Testifying at the Khmer Rouge tribunal last year, Ms. Becker said that documents from Tuol Sleng security center showed that a group of Khmer Rouge soldiers arrested for the murder were among the last people to be executed at the notorious prison before the Vietnamese invasion.
Also granted access in 1978 were a group of American Marxists—David Kline, Robert Brown and Daniel Burstein—who were given a whistlestop tour of the country as killings and starvation were reaching new extremes.
Upon returning, the group published “Revolution: Before the Vietnamese Invasion,” a gushing homage to the Khmer Rouge and its “reconstruction” of society.
“What these journalists discovered was a Cambodia quite different from the horrifying image conveyed in most Western press accounts. They found a people who genuinely supported their government, and a country that was embarking on one of the greatest reconstruction and socialist development efforts of recent time,” the opening page reads.
Later on, the book appears to mock Western reports of genocide and mass executions.
“These charges (always made by people who have never seen the new society) are reminiscent of the wild slanders which greeted China’s liberation nearly 30 years ago. But Kampuchea’s leaders are even being accused of actions against their own people which have never before been seen in human history!” it says.
In an email last month, Mr. Kline, the book’s author, who has since been nominated for a Pulitzer Prize and is now a branding and communications expert in Portland, Oregon, attributed his initial support for the Khmer Rouge to post-Vietnam “anti-war naivete.”
“It is tragically clear that in 1978 I failed to grasp (at least immediately) what a horrific genocidal regime the Pol Pot government truly was,” Mr. Kline said.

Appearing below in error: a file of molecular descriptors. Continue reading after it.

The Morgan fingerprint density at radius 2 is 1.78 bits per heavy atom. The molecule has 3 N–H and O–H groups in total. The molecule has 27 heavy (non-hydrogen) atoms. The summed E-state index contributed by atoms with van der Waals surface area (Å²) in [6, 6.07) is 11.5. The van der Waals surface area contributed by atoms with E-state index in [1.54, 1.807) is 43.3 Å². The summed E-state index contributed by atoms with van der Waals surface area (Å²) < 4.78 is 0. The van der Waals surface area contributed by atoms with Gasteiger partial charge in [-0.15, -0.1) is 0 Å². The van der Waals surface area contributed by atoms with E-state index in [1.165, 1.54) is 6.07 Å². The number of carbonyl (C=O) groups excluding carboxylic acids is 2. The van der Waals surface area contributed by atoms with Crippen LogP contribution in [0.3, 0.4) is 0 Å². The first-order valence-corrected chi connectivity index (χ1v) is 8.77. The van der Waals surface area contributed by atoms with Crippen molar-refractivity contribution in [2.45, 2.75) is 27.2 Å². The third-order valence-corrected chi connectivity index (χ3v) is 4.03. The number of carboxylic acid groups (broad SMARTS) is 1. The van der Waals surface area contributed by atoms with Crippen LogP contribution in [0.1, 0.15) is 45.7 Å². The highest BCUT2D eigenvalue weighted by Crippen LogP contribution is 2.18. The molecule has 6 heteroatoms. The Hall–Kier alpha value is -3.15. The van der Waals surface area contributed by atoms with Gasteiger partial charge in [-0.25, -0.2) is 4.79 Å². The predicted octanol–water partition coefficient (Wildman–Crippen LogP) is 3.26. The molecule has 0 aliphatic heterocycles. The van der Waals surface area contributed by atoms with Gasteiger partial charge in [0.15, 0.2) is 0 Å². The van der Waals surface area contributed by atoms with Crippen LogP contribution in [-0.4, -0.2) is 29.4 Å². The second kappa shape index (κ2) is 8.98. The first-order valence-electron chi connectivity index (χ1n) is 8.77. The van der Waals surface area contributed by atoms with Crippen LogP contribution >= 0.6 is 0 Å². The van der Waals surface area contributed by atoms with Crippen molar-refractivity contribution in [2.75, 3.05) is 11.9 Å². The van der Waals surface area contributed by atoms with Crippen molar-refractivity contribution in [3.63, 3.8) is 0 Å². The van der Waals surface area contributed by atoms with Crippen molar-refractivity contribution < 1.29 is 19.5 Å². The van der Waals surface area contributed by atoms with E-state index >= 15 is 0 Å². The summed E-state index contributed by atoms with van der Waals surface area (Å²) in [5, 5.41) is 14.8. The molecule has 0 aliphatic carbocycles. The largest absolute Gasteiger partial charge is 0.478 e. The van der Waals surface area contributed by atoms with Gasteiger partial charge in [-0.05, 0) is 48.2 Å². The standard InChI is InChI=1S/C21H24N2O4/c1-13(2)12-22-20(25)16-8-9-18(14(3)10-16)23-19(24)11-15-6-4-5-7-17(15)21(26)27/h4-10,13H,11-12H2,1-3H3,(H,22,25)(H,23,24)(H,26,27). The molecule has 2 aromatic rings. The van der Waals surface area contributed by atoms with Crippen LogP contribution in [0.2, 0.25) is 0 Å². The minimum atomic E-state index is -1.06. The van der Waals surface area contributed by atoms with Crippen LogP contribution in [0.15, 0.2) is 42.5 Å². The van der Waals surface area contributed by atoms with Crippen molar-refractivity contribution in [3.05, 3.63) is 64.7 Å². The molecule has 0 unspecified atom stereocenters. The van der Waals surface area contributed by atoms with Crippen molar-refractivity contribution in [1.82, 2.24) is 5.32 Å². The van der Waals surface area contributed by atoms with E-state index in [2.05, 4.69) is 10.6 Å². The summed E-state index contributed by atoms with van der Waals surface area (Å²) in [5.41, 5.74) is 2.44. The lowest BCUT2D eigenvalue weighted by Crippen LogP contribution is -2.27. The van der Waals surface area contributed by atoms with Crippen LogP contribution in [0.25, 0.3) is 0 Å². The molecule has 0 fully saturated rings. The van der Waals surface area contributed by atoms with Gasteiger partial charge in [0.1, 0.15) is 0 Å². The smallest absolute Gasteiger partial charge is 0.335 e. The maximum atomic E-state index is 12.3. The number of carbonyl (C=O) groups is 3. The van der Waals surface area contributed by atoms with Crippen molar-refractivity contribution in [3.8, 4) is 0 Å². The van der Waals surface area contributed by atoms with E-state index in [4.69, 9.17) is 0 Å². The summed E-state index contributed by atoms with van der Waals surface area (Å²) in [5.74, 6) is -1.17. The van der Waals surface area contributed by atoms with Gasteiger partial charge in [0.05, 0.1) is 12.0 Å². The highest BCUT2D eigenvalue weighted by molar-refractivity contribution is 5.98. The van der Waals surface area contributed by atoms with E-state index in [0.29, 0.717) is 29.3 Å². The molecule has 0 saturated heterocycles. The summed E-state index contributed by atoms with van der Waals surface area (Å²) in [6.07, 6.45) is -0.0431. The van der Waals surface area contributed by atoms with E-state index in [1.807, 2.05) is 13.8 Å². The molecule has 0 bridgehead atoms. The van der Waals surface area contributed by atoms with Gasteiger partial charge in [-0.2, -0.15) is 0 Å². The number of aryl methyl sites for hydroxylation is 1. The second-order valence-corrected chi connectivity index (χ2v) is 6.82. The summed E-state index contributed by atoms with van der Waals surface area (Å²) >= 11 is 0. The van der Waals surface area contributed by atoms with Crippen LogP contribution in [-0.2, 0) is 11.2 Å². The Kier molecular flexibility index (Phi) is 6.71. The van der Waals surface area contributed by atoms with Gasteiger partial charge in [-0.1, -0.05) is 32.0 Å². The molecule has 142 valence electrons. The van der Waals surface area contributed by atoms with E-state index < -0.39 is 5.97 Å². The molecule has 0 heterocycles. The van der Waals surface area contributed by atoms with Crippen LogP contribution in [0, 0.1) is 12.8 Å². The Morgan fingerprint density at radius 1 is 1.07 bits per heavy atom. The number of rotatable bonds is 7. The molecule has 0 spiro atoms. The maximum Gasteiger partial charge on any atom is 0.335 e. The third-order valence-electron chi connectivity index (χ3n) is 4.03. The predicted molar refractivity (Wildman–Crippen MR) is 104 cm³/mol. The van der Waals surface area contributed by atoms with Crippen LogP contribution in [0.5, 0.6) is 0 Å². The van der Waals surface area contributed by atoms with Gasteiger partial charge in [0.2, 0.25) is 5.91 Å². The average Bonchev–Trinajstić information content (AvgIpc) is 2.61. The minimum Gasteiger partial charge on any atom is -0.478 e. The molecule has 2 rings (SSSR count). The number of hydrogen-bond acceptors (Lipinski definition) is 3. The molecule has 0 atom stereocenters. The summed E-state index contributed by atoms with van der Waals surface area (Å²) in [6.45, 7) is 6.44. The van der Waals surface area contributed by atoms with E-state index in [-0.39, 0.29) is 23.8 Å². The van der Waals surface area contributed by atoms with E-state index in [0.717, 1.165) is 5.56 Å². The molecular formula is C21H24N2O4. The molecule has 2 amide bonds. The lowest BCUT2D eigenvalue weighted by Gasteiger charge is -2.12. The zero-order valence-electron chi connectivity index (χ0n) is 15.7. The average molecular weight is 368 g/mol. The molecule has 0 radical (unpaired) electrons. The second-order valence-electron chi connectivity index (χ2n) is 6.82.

Recalling standing on a broad avenue in the deserted capital alongside Ieng Sary, Mr. Kline claimed he also began to have doubts about the agrarian revolution transforming the country.
“[A]ll I could hear was a slight whispering of wind and the droning of Foreign Minister Ieng Sary as he stood behind me trying to explain why the capitol city’s 2.5 million citizens had been forcibly removed. He said something about “protecting the population from imminent U.S. and Vietnamese aggression,” he said. “But as he kept talking, all I could think of was, ‘Can this really be human to do such a thing?’”
“This question gnawed at me in the weeks afterwards, even as I struggled with myself to write about ‘revolutionary peasants’ building a ‘new Kampuchea’. But then one day, I knew—No, it’s not human. And the whole socialist mirage just fell away. No more Potemkin Villages for me.”
“So there it is. I made a huge mistake. I have tried to make amends since.”
Mr. Bergstrom finally renounced his pro-Khmer Rouge stance after a two-month tour of Sweden promoting the regime and writing favorable articles about it in the national press.